the summer, Aksarben dinners, Festival Italiana, the Greek Festival, Polka
days, and La Festa. The Royal Grove also featured big names such as: Duke
Ellington, Louis Armstrong, Guy Lombardo, the Beach Boys, the Dorsey Brothers,
Glenn Miller, Cab Calloway, Eddy Haddad, Paul Moorhead, The Rumbles, Preston
Love, Circus, Travis, Froggy Beaver, Bittersweet, Trojan Horse, Wee Willie and
the Rocking Angels, Ricky Nelson, Bobby Vee, the Grass Roots, Metallica, Smashing
Pumpkins, Pearl Jam, and the Red Hot Chili Peppers.
The park expanded to feature
rides and an arcade around 1958 with a large mini golf course. Funderland and
Wonderland were the major ride areas, opening with nine kiddie rides, then adding eight
major rides including the Ferris Wheel, the Sky-Rail circling the pool, and the
Galaxy Roller Coaster in 1972. A part of these “lands” of rides, Kiddieland was
popular with young children and housed the first and one of the most popular
rides until the closing of Peony Park: a children’s roller coaster. During the
1970s, $3 million would be spent on rides and improvements. Two rides ended
their career at Peony Park when young patrons lost their lives due to door
malfunctions on each ride.
Throughout much of Peony
Park’s history until 1963, there had always been discrimination against African-Americans. While African-American groups could rent out the Ballroom,
they were denied admittance to the rest of the park. The policies that
prevented admittance to the park would result in several legal actions to force
the park into accommodating African-American visitors. However, for many years, these
cases ended in favor of the park and officials would often claim that they
could do nothing about it. In other attempts to fight against racism, black youth groups, such as the NAACP Youth Omaha Council, would
participate in boycotts against the park, receiving little white
support. This group tried many times to
gain access to the park, having brought a multitude of black youths to attempt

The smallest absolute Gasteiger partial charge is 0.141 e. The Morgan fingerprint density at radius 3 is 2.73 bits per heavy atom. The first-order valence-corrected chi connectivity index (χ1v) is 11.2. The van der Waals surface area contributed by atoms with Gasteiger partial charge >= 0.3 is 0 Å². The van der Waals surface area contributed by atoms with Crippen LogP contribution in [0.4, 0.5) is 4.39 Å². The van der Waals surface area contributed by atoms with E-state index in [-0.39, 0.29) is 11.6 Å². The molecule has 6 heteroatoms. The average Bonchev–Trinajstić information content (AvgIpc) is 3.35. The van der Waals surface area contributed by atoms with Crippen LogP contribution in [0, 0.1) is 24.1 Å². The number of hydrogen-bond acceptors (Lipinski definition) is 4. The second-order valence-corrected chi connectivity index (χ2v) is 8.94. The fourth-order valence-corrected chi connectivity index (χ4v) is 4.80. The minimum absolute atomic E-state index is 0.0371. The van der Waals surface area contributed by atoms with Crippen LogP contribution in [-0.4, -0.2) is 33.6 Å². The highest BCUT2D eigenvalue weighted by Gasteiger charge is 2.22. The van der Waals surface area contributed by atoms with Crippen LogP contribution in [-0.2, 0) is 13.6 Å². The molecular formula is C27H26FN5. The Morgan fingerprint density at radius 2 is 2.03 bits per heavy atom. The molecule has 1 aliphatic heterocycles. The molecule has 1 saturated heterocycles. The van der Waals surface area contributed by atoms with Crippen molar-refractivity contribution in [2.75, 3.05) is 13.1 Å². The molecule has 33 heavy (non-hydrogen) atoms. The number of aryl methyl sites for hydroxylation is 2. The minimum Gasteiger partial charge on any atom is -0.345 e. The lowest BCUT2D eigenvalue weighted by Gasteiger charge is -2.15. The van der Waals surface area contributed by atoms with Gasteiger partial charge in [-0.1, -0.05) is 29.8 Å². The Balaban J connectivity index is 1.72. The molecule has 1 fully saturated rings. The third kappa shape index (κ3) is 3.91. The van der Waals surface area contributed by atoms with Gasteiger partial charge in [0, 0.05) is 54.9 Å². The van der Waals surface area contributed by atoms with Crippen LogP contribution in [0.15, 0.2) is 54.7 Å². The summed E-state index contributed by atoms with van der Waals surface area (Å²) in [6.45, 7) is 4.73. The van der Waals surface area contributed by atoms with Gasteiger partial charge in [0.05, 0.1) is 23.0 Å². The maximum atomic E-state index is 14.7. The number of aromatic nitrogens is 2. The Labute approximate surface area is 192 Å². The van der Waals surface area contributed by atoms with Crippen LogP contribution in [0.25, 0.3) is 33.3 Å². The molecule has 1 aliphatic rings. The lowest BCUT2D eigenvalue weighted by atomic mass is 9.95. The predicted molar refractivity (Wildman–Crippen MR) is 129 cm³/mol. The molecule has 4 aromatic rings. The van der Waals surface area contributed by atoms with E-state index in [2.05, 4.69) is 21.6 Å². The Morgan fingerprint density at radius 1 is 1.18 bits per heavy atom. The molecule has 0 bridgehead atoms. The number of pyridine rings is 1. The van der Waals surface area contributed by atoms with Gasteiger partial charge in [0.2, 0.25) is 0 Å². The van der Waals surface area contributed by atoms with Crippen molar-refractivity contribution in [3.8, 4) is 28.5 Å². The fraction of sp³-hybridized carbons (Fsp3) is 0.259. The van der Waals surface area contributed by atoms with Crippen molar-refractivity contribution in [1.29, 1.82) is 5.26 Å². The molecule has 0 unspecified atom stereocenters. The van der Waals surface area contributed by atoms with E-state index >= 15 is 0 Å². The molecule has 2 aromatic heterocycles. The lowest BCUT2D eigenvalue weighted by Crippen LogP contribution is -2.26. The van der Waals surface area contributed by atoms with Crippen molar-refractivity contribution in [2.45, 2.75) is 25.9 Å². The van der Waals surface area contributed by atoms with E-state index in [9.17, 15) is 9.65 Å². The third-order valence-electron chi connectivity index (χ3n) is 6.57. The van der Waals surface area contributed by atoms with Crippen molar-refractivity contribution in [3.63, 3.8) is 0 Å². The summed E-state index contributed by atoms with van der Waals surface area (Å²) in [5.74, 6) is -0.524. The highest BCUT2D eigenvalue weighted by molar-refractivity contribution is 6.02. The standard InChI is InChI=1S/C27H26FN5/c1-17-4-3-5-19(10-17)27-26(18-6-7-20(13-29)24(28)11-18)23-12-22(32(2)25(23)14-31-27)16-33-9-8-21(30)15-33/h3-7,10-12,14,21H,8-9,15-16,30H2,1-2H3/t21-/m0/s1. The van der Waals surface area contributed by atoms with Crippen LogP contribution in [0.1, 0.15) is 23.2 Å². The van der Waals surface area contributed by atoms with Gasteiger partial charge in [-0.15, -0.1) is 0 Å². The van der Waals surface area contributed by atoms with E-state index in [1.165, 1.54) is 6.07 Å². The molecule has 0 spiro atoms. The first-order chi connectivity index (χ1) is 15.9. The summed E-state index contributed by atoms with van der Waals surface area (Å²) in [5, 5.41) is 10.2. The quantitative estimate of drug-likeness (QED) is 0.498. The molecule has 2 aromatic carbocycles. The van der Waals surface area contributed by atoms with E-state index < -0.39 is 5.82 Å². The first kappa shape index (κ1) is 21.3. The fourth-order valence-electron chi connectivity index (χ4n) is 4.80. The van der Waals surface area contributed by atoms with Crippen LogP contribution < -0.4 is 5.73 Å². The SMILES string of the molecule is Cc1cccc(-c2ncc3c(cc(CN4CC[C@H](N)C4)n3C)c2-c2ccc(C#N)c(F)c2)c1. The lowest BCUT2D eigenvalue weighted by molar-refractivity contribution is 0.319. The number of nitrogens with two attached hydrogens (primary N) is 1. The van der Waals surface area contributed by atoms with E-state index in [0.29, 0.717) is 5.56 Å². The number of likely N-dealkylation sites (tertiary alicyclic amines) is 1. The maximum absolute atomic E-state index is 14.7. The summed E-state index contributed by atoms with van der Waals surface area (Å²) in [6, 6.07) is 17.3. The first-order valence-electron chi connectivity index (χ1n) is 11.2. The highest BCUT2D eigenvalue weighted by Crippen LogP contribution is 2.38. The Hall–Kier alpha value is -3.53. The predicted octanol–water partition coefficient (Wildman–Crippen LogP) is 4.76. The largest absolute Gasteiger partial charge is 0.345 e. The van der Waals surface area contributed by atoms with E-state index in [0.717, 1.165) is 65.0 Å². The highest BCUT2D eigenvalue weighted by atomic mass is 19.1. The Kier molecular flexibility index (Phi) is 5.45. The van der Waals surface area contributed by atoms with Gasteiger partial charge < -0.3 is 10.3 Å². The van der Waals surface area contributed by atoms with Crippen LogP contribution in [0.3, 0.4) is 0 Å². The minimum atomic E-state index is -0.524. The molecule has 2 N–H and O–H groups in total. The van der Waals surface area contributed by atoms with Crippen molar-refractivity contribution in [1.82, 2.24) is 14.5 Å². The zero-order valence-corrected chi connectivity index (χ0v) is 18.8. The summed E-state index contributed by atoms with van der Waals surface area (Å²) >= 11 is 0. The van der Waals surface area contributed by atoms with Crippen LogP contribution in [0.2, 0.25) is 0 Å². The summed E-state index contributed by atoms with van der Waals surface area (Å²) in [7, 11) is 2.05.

to enter, but were denied each time. In response to these pressures, owner Joe
Malec, Sr., temporarily closed the park before reopening it as a private club requiring
a membership. Membership applications by African-Americans were consistently
rejected until the park reopened to the public, sans membership, and allowed
the admittance of African-Americans in 1963.
Peony Park began to decline
in the 1970s and 1980s despite new rides and events, such as Sprite Night, and
big name musical guests. The park fell onto economic hard times and struggled
to pull itself out, facing threats of foreclosure. Property values had risen and many amusement parks, such as was the case in the UK as well, could not earn enough revenue to stay in operation. Attempts to save the park
were many and included applications for historical and cultural significance
and offers to purchase the park from organizations such as the American Italian
Heritage Society. However, by the time the park could have been preserved, many of the rides had been auctioned off, leaving very little to
salvage. Peony Park’s man-made pool closed in 1993 followed by the ballroom in
1994. The last event to be scheduled at Peony Park was set for March 30,
1994 and would feature the Tommy Dorsey Orchestra. Patrons came from miles away
to see the park for the last time and to relive as many old memories as they
could before it was too late. Every building in the park was demolished, except
for the theater which has since become a Big Red Keno. Joe Malec III, Peony’s
then-owner, sold what was left of the park to the Venteicher Group for $3.3
million dollars for redevelopment into various apartments, stores, and a Hy-Vee
where many photos of the old park can still be seen in the dining area.